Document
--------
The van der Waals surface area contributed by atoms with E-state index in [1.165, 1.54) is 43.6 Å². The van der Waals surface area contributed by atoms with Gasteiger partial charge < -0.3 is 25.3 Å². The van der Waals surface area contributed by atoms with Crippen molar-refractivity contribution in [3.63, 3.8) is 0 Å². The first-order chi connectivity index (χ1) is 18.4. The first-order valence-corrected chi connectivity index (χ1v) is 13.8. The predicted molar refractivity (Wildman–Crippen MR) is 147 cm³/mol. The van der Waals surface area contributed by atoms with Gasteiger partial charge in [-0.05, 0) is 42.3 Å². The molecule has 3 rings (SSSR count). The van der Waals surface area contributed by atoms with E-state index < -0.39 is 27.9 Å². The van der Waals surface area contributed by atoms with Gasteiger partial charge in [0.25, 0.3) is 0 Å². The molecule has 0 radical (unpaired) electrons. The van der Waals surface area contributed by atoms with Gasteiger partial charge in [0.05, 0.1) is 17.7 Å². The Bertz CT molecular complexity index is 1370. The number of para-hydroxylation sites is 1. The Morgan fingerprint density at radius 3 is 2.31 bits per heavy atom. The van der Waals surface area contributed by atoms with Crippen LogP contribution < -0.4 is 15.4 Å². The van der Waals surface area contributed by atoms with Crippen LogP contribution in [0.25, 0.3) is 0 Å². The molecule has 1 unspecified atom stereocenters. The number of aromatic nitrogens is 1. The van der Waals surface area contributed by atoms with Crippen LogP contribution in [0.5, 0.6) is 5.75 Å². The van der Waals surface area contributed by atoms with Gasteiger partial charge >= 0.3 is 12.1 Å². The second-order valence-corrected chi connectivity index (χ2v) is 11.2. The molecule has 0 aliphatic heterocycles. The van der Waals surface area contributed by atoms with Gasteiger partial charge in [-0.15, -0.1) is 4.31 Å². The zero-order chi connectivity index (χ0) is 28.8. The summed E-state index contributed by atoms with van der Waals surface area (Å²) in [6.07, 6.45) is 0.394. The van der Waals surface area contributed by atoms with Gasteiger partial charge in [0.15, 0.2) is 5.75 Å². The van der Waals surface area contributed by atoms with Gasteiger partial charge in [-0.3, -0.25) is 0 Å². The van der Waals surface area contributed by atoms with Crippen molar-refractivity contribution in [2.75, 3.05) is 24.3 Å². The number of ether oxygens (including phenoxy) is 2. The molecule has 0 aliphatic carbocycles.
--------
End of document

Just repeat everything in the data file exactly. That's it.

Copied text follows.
The van der Waals surface area contributed by atoms with E-state index in [1.165, 1.54) is 43.6 Å². The van der Waals surface area contributed by atoms with Gasteiger partial charge < -0.3 is 25.3 Å². The van der Waals surface area contributed by atoms with Crippen molar-refractivity contribution in [3.63, 3.8) is 0 Å². The first-order chi connectivity index (χ1) is 18.4. The first-order valence-corrected chi connectivity index (χ1v) is 13.8. The predicted molar refractivity (Wildman–Crippen MR) is 147 cm³/mol. The van der Waals surface area contributed by atoms with Gasteiger partial charge in [-0.05, 0) is 42.3 Å². The molecule has 3 rings (SSSR count). The van der Waals surface area contributed by atoms with E-state index < -0.39 is 27.9 Å². The van der Waals surface area contributed by atoms with Gasteiger partial charge in [0.25, 0.3) is 0 Å². The molecule has 0 radical (unpaired) electrons. The van der Waals surface area contributed by atoms with Gasteiger partial charge in [0.05, 0.1) is 17.7 Å². The Bertz CT molecular complexity index is 1370. The number of para-hydroxylation sites is 1. The Morgan fingerprint density at radius 3 is 2.31 bits per heavy atom. The van der Waals surface area contributed by atoms with Crippen LogP contribution < -0.4 is 15.4 Å². The van der Waals surface area contributed by atoms with Crippen LogP contribution in [0.25, 0.3) is 0 Å². The molecule has 1 unspecified atom stereocenters. The number of aromatic nitrogens is 1. The van der Waals surface area contributed by atoms with Crippen LogP contribution in [0.5, 0.6) is 5.75 Å². The van der Waals surface area contributed by atoms with Gasteiger partial charge >= 0.3 is 12.1 Å². The second-order valence-corrected chi connectivity index (χ2v) is 11.2. The molecule has 0 aliphatic heterocycles. The van der Waals surface area contributed by atoms with Gasteiger partial charge in [-0.15, -0.1) is 4.31 Å². The zero-order chi connectivity index (χ0) is 28.8. The summed E-state index contributed by atoms with van der Waals surface area (Å²) in [6.07, 6.45) is 0.394. The van der Waals surface area contributed by atoms with Gasteiger partial charge in [0.15, 0.2) is 5.75 Å². The van der Waals surface area contributed by atoms with Gasteiger partial charge in [-0.3, -0.25) is 0 Å². The van der Waals surface area contributed by atoms with Crippen molar-refractivity contribution in [2.75, 3.05) is 24.3 Å². The number of ether oxygens (including phenoxy) is 2. The molecule has 0 aliphatic carbocycles.